Acupuncture for Cancer Patients
[dropcap]A[/dropcap]cupuncture and Chinese herbal medicine has much to offer cancer patients, and cancer centers, such as Memorial Sloan Kettering, the Mayo clinic and the Dana-Farber Cancer Institute are including Traditional Chinese Medicine (TCM) as part of their treatment protocols. In fact, Memorial Sloan Kettering has an integrative oncology course for acupuncturists.
“. . . it is acknowledged that most cancer patients suffer from both the disease itself and symptoms induced by conventional treatment.”1 “Chinese medicine plays an important role in minimizing disability, protecting cancer patients against suffering from complications, and helping patients to live well 6. Chinese medicine may also assist in supportive and palliative care by reducing side-effects of conventional treatment or improving quality of life.7 It is estimated the United States National Cancer Institute (NCI) spends around $120 million each year on CAM related research projects. 8,2
“The earliest records of tumors can be traced back to inscriptions on bones and tortoiseshells in the 16th–11th century B.C., and the “malignant sores” with “swelling but without ulceration” recorded by traditional Chinese medicine (TCM) doctors in Qin Dynasty (221-207 B.C.) already presented various theories and approaches to treat cancer.” 4,3
Though some TCM practitioners do treat cancers directly generally using Chinese herbal medicine and I have had success in doing so, Chinese medicine is more often accepted and used in western countries as an adjunctive therapy to standard treatment protocols patients are already receiving, such as chemo, radiation and surgery. As the National Cancer Institute explains in its Questions and Answers About Acupuncture, acupuncture is useful for treating many of the symptoms cancer patients experience as a result of the disease and the western treatments, including pain, fatigue, G/I symptoms (such as nausea and poor appetite), hot flashes, hair loss, and improving immune function and blood cell counts. Acupuncture can also treat peripheral neuropathy caused by chemo therapy, as this case study from my clinic demonstrates.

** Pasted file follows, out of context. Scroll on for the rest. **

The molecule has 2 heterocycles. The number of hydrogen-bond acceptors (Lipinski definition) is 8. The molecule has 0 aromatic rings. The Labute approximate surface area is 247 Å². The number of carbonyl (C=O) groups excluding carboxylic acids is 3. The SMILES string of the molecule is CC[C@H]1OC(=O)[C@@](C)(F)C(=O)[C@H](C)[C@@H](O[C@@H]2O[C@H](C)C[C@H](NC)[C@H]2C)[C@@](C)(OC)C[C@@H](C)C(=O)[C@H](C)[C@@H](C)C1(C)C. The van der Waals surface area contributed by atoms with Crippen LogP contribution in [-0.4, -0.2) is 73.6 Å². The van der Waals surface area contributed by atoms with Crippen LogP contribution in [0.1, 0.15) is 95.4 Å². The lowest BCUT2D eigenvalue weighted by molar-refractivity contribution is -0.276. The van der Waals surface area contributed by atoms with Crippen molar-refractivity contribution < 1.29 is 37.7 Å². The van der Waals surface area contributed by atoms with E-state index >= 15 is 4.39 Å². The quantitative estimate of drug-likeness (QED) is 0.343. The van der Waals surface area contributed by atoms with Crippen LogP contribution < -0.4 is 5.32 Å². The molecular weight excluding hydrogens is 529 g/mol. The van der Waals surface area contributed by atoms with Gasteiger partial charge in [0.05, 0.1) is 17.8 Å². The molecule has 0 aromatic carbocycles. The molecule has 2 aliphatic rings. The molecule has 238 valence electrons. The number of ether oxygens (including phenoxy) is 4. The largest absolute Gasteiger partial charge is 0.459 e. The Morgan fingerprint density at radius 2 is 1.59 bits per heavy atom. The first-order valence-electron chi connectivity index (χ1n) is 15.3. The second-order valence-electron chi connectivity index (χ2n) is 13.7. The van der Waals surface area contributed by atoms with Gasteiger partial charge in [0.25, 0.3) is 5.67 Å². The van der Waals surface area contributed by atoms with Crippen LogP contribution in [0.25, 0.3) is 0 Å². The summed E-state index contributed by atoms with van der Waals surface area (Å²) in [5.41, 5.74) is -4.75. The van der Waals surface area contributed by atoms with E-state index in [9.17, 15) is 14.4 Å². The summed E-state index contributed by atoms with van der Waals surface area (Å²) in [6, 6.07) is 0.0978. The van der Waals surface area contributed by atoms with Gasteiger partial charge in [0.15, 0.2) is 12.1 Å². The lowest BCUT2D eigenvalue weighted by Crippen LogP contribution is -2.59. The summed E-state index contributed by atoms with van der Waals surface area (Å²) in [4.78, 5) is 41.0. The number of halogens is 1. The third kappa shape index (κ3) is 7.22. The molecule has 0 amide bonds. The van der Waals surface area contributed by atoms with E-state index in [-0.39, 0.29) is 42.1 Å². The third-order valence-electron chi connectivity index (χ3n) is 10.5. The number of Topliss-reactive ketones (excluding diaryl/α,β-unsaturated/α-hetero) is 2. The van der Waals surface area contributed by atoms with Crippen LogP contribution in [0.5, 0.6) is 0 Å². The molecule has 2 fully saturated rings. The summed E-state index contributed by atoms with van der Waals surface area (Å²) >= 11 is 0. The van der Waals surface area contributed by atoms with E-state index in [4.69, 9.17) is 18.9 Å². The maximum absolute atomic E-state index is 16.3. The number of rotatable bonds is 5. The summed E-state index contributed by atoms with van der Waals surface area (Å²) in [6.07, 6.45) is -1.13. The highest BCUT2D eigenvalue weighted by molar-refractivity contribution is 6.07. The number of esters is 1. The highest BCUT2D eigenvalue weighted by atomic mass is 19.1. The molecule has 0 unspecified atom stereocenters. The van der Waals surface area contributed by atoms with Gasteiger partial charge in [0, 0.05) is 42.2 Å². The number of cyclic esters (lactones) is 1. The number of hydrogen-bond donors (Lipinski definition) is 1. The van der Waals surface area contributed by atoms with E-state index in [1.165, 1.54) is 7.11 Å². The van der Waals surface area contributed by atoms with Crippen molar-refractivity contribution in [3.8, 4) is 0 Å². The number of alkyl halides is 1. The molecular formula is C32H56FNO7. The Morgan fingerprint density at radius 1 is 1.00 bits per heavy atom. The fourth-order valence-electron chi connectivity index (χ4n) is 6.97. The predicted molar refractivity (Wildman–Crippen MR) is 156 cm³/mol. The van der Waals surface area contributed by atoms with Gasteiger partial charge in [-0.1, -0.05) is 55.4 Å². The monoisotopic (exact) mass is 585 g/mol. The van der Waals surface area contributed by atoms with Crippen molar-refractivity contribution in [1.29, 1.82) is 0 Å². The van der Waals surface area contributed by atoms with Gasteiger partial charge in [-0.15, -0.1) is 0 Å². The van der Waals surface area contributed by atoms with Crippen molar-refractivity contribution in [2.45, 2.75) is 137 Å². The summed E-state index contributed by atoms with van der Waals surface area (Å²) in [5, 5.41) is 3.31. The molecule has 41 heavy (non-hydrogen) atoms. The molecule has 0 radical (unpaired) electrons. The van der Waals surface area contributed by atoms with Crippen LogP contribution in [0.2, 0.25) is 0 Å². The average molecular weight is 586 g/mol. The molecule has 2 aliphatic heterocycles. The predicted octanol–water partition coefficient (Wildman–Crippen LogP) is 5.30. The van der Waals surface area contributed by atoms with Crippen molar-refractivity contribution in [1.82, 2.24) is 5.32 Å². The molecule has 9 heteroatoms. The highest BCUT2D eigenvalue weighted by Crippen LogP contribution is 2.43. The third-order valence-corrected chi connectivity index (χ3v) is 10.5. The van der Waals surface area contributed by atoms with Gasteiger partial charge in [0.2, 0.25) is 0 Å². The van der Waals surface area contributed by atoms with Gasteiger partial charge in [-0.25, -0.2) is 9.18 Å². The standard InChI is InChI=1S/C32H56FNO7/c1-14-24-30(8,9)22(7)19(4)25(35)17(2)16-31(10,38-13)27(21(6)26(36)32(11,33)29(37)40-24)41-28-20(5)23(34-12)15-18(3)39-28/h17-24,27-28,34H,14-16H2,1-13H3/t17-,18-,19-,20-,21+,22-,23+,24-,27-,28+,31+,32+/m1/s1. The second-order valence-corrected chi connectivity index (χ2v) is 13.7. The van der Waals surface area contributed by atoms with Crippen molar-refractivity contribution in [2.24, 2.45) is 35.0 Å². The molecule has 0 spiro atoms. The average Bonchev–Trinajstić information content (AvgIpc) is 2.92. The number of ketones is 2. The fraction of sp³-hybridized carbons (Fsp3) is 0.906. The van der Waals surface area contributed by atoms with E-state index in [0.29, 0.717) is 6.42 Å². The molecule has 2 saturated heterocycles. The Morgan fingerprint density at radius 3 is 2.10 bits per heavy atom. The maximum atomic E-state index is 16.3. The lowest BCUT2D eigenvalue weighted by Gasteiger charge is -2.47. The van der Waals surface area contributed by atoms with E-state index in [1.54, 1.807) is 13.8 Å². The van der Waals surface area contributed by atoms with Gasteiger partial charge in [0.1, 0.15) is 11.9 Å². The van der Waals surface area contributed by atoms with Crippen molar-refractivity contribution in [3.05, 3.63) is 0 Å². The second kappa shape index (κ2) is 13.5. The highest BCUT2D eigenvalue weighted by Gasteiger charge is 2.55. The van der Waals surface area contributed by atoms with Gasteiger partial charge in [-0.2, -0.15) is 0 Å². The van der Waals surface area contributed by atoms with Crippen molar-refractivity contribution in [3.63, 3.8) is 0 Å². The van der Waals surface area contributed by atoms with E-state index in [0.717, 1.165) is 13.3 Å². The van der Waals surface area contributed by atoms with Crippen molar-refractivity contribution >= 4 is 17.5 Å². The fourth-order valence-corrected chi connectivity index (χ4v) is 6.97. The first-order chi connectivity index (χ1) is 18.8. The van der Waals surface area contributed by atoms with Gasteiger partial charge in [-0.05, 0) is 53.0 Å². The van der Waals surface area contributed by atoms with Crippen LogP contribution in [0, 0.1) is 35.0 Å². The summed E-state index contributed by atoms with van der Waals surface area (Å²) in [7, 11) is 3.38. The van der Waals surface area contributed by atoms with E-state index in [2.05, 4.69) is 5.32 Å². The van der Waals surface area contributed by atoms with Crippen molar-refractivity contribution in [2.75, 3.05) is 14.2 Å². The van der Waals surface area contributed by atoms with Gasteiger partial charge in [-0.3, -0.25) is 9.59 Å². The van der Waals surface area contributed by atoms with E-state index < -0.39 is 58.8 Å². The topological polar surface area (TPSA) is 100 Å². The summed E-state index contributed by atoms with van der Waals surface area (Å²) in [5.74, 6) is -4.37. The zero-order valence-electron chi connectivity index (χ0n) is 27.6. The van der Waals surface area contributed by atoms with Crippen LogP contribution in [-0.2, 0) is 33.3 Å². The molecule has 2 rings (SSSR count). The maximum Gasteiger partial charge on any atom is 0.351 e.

In 2007, anesthesiologists at Duke University Medical Center analyzed data from 15 randomized trials demonstrating that patients receiving acupuncture before and during surgery have a much lower need for powerful pain killing drugs, such as opiods.
Dr. Tong Joo Gan, who presented the results of the analysis at the annual scientific conference of the American Society for Anesthesiology in San Francisco, says based on the results of the analysis, acupuncture should be considered a viable option for pain control in surgery patients. . . 4
“We have conducted a number of these studies comparing acupuncture with a well-recognized anti-emetic or anti-sickness medication,” said Gan. “And acupuncture compares very well. And in some instances, acupuncture may even be better.” 5
Gan believes that acupuncture is slowly becoming more accepted by American physicians, but is still underutilized, and the study may encourage more doctors to include acupuncture in their routine care of surgery patients. 6
In this video Dr. Gan demonstrates and discusses his use of acupuncture anesthesia during surgery.
Chinese medicine also addresses the depression, anxiety and insomnia cancer patients understandably experience. I often tell patients that stress reduction is a side effect of acupuncture.
One of my cancer patients often complained that she was so tired of being poked and prodded by western medical practitioners. Acupuncture is administered in a quiet, relaxed setting. You can plan for an hour of much needed down time during your treatment. While listening to soothing music many patients find they drift off to sleep. I treat boutique style, seeing one patient at a time. So you get my focused attention during your visit.
Huffington Post recommends acupuncture for cancer patients.
Chinese Herbal Medicine for Cancer Patients
[dropcap]C[/dropcap]hinese herbal medicine is useful for treating many of these symptoms, including radiation burns, chemo-induced G/I symptoms[ also: http://news.yale.edu/2010/08/18/ancient-chinese-herbal-recipe-eases-side-effects-chemotherapy] and brain fog, strengthening immune function so the body can fight the disease, and rebuilding the body after debilitating disease and western medical therapies.
Studies report over 90% of cancer patients in China are treated with herbal medicine.A large scale review of research by Australia and Chinese University scientists has proved with thousands of studies using hundreds of thousands of cancer patients that Chinese herbal medicine offers significant treatment for most types of cancers – including breast cancer.